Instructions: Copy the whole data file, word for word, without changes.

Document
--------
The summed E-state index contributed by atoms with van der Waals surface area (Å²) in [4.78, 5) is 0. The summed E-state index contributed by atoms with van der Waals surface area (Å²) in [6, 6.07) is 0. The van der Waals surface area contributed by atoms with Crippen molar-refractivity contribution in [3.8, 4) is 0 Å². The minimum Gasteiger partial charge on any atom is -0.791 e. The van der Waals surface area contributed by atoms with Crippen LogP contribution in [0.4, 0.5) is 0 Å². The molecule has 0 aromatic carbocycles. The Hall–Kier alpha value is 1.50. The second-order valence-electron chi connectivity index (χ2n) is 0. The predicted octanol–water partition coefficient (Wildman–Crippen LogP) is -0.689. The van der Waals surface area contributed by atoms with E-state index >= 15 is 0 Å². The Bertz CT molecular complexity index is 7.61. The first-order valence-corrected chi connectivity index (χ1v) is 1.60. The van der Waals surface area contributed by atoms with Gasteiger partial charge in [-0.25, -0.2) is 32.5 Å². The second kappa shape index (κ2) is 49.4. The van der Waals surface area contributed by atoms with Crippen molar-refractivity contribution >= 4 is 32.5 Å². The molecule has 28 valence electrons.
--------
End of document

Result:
The summed E-state index contributed by atoms with van der Waals surface area (Å²) in [4.78, 5) is 0. The summed E-state index contributed by atoms with van der Waals surface area (Å²) in [6, 6.07) is 0. The van der Waals surface area contributed by atoms with Crippen molar-refractivity contribution in [3.8, 4) is 0 Å². The minimum Gasteiger partial charge on any atom is -0.791 e. The van der Waals surface area contributed by atoms with Crippen LogP contribution in [0.4, 0.5) is 0 Å². The molecule has 0 aromatic carbocycles. The Hall–Kier alpha value is 1.50. The second-order valence-electron chi connectivity index (χ2n) is 0. The predicted octanol–water partition coefficient (Wildman–Crippen LogP) is -0.689. The van der Waals surface area contributed by atoms with E-state index >= 15 is 0 Å². The Bertz CT molecular complexity index is 7.61. The first-order valence-corrected chi connectivity index (χ1v) is 1.60. The van der Waals surface area contributed by atoms with Gasteiger partial charge in [-0.25, -0.2) is 32.5 Å². The second kappa shape index (κ2) is 49.4. The van der Waals surface area contributed by atoms with Crippen molar-refractivity contribution >= 4 is 32.5 Å². The molecule has 28 valence electrons.